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The temptation can be strong to minimize the impact of government energy- and water-saving efforts, assuming the costly changes are merely cosmetic — but as Mary Conner, administrative assistant for Yavapai County District 4 Supervisor Craig L. Brown, reveals, alterations to county facilities can lead to measurable savings for Verde Valley residents.

“Improvements made in 2013 to the Camp Verde Superior Court HVAC system alone reduced our energy costs by an average of 28 percent,” Conner stated. “Over the past three years, facilities employees have replaced over 133 tons of HVAC units that were inefficient and beyond their life cycle with new energy-efficient units at the Cottonwood Verde Valley Services building and Camp Verde Detention Center.”


According to Conner, the 2014 installation of Yavapai County’s first solar field next to the Yavapai County Detention Center in Camp Verde and solar panels on parking canopies at the Yavapai County Superior Court in Camp Verde are “expected to generate a total of 1.2 million kilowatt hours annually and reduce the cost of electricity by more than $500,000 over 20 years.” In addition, new roofs for several county facilities are made of state-of-the-art reflective materials that reduce heating and cooling costs.

In 2015, facilities employees started installing long-life energy-saving LED light fixtures throughout the county in 2015, reducing kilowatt-hour costs, as well as earning APS rebates of approximately 20 percent — an annual savings that will pay for the total investment in LED light fixtures in four years.

“We replaced the parking lot lights at Prescott Community Health Services and the Cottonwood Verde Valley Services building for a savings of 28,000 kilowatt hours per year, equaling $3,000 in savings per parking lot,” Conner said.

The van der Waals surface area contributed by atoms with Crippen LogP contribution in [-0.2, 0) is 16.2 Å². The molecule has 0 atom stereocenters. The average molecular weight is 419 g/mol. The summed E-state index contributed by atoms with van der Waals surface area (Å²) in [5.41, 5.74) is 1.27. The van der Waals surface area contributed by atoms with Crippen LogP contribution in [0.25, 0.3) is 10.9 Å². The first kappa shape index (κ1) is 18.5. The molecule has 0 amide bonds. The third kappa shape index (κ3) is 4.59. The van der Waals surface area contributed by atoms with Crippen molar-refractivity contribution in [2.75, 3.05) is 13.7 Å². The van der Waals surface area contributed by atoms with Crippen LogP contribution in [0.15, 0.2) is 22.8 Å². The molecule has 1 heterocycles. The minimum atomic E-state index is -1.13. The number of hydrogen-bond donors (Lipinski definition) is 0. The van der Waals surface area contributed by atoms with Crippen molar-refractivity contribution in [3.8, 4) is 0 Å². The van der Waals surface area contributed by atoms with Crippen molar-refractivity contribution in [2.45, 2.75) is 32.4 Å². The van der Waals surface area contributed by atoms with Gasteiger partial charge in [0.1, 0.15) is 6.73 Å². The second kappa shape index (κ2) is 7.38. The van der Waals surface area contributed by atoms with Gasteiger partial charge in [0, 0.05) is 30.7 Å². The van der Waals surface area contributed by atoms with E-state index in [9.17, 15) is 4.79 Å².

APS recognized Yavapai County in 2013 as one of only four counties in the state who implemented energy-saving projects with APS Solutions for Business.

As for water savings, Conner explained that the rainwater collection system at Cottonwood Community Health Services consists of three 1,700-gallon tanks, equaling a total storage capacity of 5,100 gallons. The irrigation systems at the facility pull water from the tanks, using a valve-and-float sensor to keep the tanks one-quarter full with potable water from the public water system.
According to Conner, this setup allows the tanks to hold up to 3,825 gallons of rainwater collected from the roof of Cottonwood Community Health Services.

“All of the aforementioned efforts have been instrumental in reducing utility costs at county facilities,” Conner stated. “We have seen steady overall reduction in utility usage every year from 2012 through the present after implementation of our energy-saving measures. We have been able to offset increases in the costs of kilowatt hours and water rates by decreasing our usage substantially.

“Facilities office employees proactively monitor all utility bills from month to month in order to spot irregularities or spikes in usage that may need to be investigated. Whenever possible, we also negotiate rate reductions.”

Yavapai County Custodial Division supervisors recently began testing an aqueous ozone anti-microbial system that “works faster and is more effective against pathogens than chlorine bleach” when used to treat tap water.

“This is a natural, sustainable cleaning system that will allow us to reduce or completely eliminate the use of harsh and expensive cleaning chemicals,” Conner stated. “This green system has been tested in county buildings with excellent results: No odor, completely sanitizing, nontoxic to staff and building materials and effective against mold and mildew.

“Each cartridge costs under $200 and will produce 800 gallons of cleaner per cartridge compared to select cleaning chemicals which can cost $50 to $75 per gallon. The water cost and cartridge replacement is approximately 5 percent of the current cost per gallon of harsh chemicals. The cartridges are also recycled by the supplier, so there is no landfill waste.”

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